Bryan if you own or have ever owned Government Bonds that is a debt owed to you. You really don't know anything about Government Debt do you. Have you never heard of the "rush to safety" when folks sell their stocks and buy US Bonds. Your 1% rise in auto sales best in 7 months was what I was referring to.
     -- Waffler, Smith     
    After reading some of the stuff you write, Waffler, I'd have to advise you not to underestimate how much others know. For a while, I wasn't sure if you really believed the stuff you wrote, or you were really smarter than that and were just playing the antagonist. I'm well aware of the attributes of debt, public and private. I also know what happens when the debtor runs out of ways to pay. The good faith and credit of the US Federal Government is running out. When they tried to impose a protectionist tariff just a couple of weeks ago, China threatened to stop buying up our debt. It was sufficient to make the Fed gov back down. You need to consider what will happen when the value of our currency drops to the point where foreign governments are no longer willing to buy. China has already slowed its purchases. What's the next step? Declare national bankruptcy and renege on the debt? Give them California?
     -- Bryan Morton, Stuart, Florida     
    Washington was right, and he trusted Hamilton because of his military service to the cause of the American Revolution. Hamilton was despised, though, by Adams, Jefferson, and a host of others, resulting in his death by duel. Waffler says, "Archer when the government spends money it does not run the printing presses to do it." Yes they do -- they print Treasury Bonds (promissory notes) with no backing and sell them at interest to anyone who dares to buy them -- the Fed will buy up whatever bonds no one else will buy with the Federal Reserve Notes they issue with no backing other than the govt's promises-to-pay. Waffler continues, "If they could do that then why is it said that the government is in debt for $10 trillion." Because the government IS in debt for $10 trillion -- they got there by printing Treasury Bonds which is a promise to pay the bearer X amount of 'dollars' (Federal Reserve Notes) at Z% interest. So yeah, the government is in debt because they have taken paper money/legal tender in exchange for a promise to pay back that legal tender plus interest. Waffler scolds us further, "Read this over and over again until you get it, the government has borrowed the mony thus it is in debt, if it could print or counterfeit it then would not be in debt." This makes me laugh because the government does indeed print Treasury Bonds and accepts Federal Reserve Notes (with no backing either). Yes, if the government actually printed up the nation's currency itself interest-free and spent it into circulation, yes, there would be no debt (but we would still have an inflationary currency and income taxes would only be necessary to keep certain classes down). And every president that has tried to bypass the private banking cartel to do this has been assassinated -- only Jefferson and Jackson successfully wrestled back control of the currency from the bankers to return us to sound monetary policy under a bimetal standard. Waffler says, "You have been called a genius, but can you not understand this simple fact." Yes, Waffler, and you have been called an ignoramous because you ignore these simple facts.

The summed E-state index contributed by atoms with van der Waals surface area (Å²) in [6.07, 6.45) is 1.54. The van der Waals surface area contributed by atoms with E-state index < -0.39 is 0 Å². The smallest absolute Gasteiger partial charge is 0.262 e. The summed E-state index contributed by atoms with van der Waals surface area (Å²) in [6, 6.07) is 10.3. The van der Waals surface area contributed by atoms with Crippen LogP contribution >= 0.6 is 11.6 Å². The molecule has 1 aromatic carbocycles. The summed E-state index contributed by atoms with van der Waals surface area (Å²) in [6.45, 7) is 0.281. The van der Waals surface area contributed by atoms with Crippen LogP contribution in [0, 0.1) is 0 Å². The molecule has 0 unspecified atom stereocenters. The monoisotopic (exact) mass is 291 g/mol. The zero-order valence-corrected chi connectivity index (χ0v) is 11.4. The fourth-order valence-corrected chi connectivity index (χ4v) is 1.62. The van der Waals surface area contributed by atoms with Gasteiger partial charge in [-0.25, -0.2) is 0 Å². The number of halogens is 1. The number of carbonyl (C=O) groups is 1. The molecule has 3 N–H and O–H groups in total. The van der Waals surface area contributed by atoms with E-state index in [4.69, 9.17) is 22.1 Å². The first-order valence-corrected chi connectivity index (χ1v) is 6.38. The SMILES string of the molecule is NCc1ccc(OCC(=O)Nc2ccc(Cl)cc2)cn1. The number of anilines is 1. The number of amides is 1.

-- E Archer, NYC